“We don’t have anyone else from the third congressional district. We need you to fill out our slate,” said the voice on the other end of the phone, a dispatcher from Pat Buchanan’s national headquarters.

I couldn’t believe it. The third district of Wisconsin stretches over a sizable portion of the western part of the state, sprawling from the Illinois border northward along the Mississippi to the Minneapolis-St. Paul metro area. They could not find Buchanan supporters in Melrose, Independence, Mt. Hope, La Crosse, or Eau Claire? No desperate dairy farmers or blue-collar laborers barely hanging on against globalism’s onslaughts?

Apparently, there was only me. Headquarters had gotten my name from a volunteer card I signed at a Twin Cities fundraiser last fall just as Pat had announced that he was leaving the Republican Party to join the Reform Party. I was willing to do some work in my spare time here in northwest Wisconsin, a.k.a. the Indianhead. I had neither the desire nor the cash on hand to drive to Milwaukee on such short notice.

But they obviously needed help, and I had offered my services, regardless of circumstance. A strong desire to do my part for the cause (along with the promise of reimbursement of travel costs: My father would be proud) made me decide to go. I remembered my mother’s tales of volunteering for Robert Kennedy in Indiana; my own generation seems to have no ideals to fight for beyond our self-indulgences. I wanted stories to tell my children and grandchildren.

What I will tell them is hard to say. Was this the start of something big, or just more political factionalism of the kind that third parties often engage in?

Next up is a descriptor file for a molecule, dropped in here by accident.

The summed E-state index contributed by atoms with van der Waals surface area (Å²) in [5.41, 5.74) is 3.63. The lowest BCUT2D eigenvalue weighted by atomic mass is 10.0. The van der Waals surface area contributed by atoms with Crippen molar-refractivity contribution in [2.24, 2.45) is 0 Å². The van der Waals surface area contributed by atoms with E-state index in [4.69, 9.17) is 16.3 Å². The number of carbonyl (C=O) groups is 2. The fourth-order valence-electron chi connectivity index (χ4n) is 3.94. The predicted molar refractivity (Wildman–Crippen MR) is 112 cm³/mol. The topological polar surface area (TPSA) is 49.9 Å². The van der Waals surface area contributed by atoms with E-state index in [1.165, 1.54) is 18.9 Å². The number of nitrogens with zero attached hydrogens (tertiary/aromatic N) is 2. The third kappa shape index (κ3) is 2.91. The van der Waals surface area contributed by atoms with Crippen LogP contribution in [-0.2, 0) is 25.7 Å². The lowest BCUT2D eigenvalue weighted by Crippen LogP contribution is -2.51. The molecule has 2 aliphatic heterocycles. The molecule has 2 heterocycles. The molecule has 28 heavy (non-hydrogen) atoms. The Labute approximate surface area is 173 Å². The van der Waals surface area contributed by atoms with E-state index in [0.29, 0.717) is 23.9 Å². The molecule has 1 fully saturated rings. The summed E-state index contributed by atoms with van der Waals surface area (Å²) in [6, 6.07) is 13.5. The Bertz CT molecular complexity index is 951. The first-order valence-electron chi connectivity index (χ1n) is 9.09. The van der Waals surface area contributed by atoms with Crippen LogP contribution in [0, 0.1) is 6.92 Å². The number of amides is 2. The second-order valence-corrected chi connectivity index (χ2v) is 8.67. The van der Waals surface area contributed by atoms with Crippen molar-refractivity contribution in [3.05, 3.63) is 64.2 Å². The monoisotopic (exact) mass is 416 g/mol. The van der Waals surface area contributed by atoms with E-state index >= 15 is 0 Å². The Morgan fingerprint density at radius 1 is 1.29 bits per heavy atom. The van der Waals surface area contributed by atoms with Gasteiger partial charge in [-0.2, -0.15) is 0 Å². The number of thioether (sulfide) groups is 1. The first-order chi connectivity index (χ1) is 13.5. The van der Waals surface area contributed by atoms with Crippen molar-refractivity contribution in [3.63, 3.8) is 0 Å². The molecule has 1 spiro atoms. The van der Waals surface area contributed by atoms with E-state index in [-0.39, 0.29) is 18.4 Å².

The convention was part absurd and part old-fashioned frontier democracy. Brawls and fisticuffs were common throughout the early 19th century, sometimes over great issues of the day, other times over where to locate the town flagpole. Such behavior lasted through much of the 20th century, before television made raucous politics taboo.

After surviving an April storm that dumped eight inches of snow on Milwaukee, I arrived at the Radisson Hotel-Airport. I was disappointed. Surely the Wisconsin Reform Party convention should take place in a grand hotel, reminiscent of the great conventions of yesteryear!

I should have known things were fishy right from the start: The ten-dollar fee I paid at the registration table only allowed me to be a spectator. I was not a member of the Reform Party. That would cost another $15. Even if I had been a member, I would have had to wait six months to have any say on party leadership, rules, or candidates. The state chairwoman, a poor man’s Ann-Margret, read a letter from Minnesota Gov. Jesse “The Body” Ventura, who left the party earlier this year because it had become “dysfunctional” (that is, out of his control). All the while, Muzak drifted down through the speakers, drowning out the voices of the state party leaders at the podium.

Although Buchanan campaign officials assured us they would take care of the voting rules, the realization was setting in that I had wasted my time. These rides, which had been enacted in a February meeting that nobody bothered to tell the Buchananites about, were intended to legislate against opportunism, which is about as effective as legislating against immorality. Thus the paradox of the Reform Party: It cannot grow without the Buchanan Brigades, but it will not be the same party with them in charge.

The Buchananites segregated themselves in the back of the room, foreshadowing the sundering of the state party. Right from the start, the voting rule was challenged. “Point of order!” cried one man, a tall mustachioed chap wearing a Reform baseball cap. He was challenging the legality of the meeting that had established the voting rule through an extensive working knowledge of Robert’s Rules of Order, which a true Reform Party member, like a lay preacher with his Bible, should not be without.